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View from the Top: J. Powell Brown, Brown & Brown

View from the Top: J. Powell Brown, Brown & Brown

Ahead of the devastation caused by hurricanes Florence and Michael, Brown & Brown Inc. CEO J. Powell Brown discussed the insurance industry’s resilience in the wake of last year’s natural catastrophes, as well as the influence and survival of insurtech companies, the company’s mergers and acquisition philosophy and the perils and impact of distracted driving with Business Insurance Deputy Editor Gloria Gonzalez. Edited excerpts follow.

Q: As you watch the approaching hurricane (Florence), what impact could this have, particularly in the context of last year’s natural catastrophes?

A: From an insurance perspective, we had a lot of storms last year, and post those storms the alternative capital market pretty much filled that right back in and kept going. There are lots of people who have speculated if in fact there was another large event or events this year that it might change that. From my perspective, I just think that there’s seemingly so much capital out there in the world chasing opportunities for investment.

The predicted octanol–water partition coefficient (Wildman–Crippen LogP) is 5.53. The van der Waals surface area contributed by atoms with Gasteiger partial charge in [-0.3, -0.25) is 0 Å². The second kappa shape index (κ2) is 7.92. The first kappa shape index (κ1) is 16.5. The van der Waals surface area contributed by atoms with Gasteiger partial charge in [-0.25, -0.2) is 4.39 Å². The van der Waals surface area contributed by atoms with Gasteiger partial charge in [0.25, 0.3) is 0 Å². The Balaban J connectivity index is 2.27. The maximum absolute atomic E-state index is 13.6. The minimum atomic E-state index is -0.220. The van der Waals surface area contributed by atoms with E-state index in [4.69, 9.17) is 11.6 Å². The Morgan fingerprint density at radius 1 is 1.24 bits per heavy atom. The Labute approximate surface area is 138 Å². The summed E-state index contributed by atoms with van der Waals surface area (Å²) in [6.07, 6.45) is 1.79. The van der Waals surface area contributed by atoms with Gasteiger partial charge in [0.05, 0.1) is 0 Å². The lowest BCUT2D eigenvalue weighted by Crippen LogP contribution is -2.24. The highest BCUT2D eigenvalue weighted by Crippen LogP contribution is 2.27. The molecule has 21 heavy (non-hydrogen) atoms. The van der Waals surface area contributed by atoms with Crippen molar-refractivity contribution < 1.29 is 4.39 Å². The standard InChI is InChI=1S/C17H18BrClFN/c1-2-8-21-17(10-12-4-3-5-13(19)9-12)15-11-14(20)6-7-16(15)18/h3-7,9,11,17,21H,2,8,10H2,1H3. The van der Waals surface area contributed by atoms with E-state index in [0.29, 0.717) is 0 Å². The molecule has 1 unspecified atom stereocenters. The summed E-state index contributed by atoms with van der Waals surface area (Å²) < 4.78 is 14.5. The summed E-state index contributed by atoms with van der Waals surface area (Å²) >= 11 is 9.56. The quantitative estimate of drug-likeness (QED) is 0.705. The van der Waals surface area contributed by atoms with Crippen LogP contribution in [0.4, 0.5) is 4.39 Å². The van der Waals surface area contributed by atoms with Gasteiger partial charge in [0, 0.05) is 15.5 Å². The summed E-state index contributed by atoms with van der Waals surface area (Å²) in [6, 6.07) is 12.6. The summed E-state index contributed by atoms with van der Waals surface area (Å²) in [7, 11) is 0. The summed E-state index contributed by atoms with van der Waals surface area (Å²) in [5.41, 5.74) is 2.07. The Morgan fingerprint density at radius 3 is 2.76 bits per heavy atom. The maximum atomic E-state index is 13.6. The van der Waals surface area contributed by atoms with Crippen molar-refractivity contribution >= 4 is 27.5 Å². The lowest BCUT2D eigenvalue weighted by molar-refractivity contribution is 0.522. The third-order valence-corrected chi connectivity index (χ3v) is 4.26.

Q: Given that influx of alternative capital, what impact did you see from a pricing or capacity perspective from last year’s natural catastrophes?

A: Prices were going down in catastrophic property in Florida and other coastal communities for the last several years prior to last year. It slowed or it flattened out for a while, and now there continues to be a slow erosion of rate, but it’s not enormous like it was.

Q: Have you noticed any trends with regard to particular lines of business?

A: I think the biggest challenge out there for the industry seems to be automobile right now, both personal lines and commercial lines. I attribute that to a lot of distracted drivers. I’m not saying that’s all of it, but I think that’s a really big deal, and I don’t see that changing in the near to intermediate term. It’s also interesting to see that workers compensation rates in certain states continue to be under pressure. Just as an example, Florida had a rate rollback a year ago of about 9 points, and there’s a projected rate rollback of 13 points approximately for next year. That does not mean that the cost of adjusting work comp claims has changed dramatically. That puts an enormous amount of pressure on the risk bearers that write a lot of workers compensation.

Q: Is there anything that is being done or could be done on the auto front?

A: Well, if you want a somewhat draconian response, you could actually shut off cellphones once you get in a car that’s moving. I notice more and more people on the highway texting every day, and it’s just so incredibly dangerous. In my mind, part of it is a technology solution. It can be illegal to text, but the answer is people still do it.

Q: Tell me where you see technology being helpful.